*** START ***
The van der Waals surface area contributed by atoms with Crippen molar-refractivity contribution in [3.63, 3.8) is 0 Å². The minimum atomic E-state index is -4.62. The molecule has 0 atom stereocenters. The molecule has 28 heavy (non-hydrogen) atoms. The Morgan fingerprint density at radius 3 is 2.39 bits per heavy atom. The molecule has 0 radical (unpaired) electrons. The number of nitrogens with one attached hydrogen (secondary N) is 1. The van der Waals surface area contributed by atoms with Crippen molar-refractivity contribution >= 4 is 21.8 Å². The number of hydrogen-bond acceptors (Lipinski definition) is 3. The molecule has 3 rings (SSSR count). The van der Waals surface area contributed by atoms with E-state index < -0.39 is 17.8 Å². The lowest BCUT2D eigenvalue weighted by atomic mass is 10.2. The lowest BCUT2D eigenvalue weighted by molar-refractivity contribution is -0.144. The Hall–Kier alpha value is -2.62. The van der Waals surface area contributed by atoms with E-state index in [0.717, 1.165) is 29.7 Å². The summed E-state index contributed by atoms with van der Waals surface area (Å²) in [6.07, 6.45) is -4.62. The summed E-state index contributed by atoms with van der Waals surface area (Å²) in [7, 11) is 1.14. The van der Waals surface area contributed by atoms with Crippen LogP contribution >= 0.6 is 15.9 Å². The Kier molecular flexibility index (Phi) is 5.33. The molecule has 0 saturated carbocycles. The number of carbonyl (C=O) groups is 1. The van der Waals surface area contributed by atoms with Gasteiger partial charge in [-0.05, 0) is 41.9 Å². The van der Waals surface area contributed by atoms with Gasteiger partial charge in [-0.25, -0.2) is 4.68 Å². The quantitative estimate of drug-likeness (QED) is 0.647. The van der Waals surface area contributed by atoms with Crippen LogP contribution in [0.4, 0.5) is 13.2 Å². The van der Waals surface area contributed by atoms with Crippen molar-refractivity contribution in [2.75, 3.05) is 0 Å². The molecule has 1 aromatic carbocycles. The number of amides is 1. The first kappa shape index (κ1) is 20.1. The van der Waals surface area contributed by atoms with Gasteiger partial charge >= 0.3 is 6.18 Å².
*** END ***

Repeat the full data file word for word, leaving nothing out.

The van der Waals surface area contributed by atoms with Crippen molar-refractivity contribution in [3.63, 3.8) is 0 Å². The minimum atomic E-state index is -4.62. The molecule has 0 atom stereocenters. The molecule has 28 heavy (non-hydrogen) atoms. The Morgan fingerprint density at radius 3 is 2.39 bits per heavy atom. The molecule has 0 radical (unpaired) electrons. The number of nitrogens with one attached hydrogen (secondary N) is 1. The van der Waals surface area contributed by atoms with Crippen molar-refractivity contribution >= 4 is 21.8 Å². The number of hydrogen-bond acceptors (Lipinski definition) is 3. The molecule has 3 rings (SSSR count). The van der Waals surface area contributed by atoms with E-state index < -0.39 is 17.8 Å². The lowest BCUT2D eigenvalue weighted by atomic mass is 10.2. The lowest BCUT2D eigenvalue weighted by molar-refractivity contribution is -0.144. The Hall–Kier alpha value is -2.62. The van der Waals surface area contributed by atoms with E-state index in [0.717, 1.165) is 29.7 Å². The summed E-state index contributed by atoms with van der Waals surface area (Å²) in [6.07, 6.45) is -4.62. The summed E-state index contributed by atoms with van der Waals surface area (Å²) in [7, 11) is 1.14. The van der Waals surface area contributed by atoms with Crippen LogP contribution >= 0.6 is 15.9 Å². The Kier molecular flexibility index (Phi) is 5.33. The molecule has 0 saturated carbocycles. The number of carbonyl (C=O) groups is 1. The van der Waals surface area contributed by atoms with Gasteiger partial charge in [-0.05, 0) is 41.9 Å². The van der Waals surface area contributed by atoms with Gasteiger partial charge in [-0.25, -0.2) is 4.68 Å². The quantitative estimate of drug-likeness (QED) is 0.647. The van der Waals surface area contributed by atoms with Crippen LogP contribution in [0.4, 0.5) is 13.2 Å². The van der Waals surface area contributed by atoms with Crippen molar-refractivity contribution in [2.75, 3.05) is 0 Å². The molecule has 1 aromatic carbocycles. The number of amides is 1. The first kappa shape index (κ1) is 20.1. The van der Waals surface area contributed by atoms with Gasteiger partial charge >= 0.3 is 6.18 Å².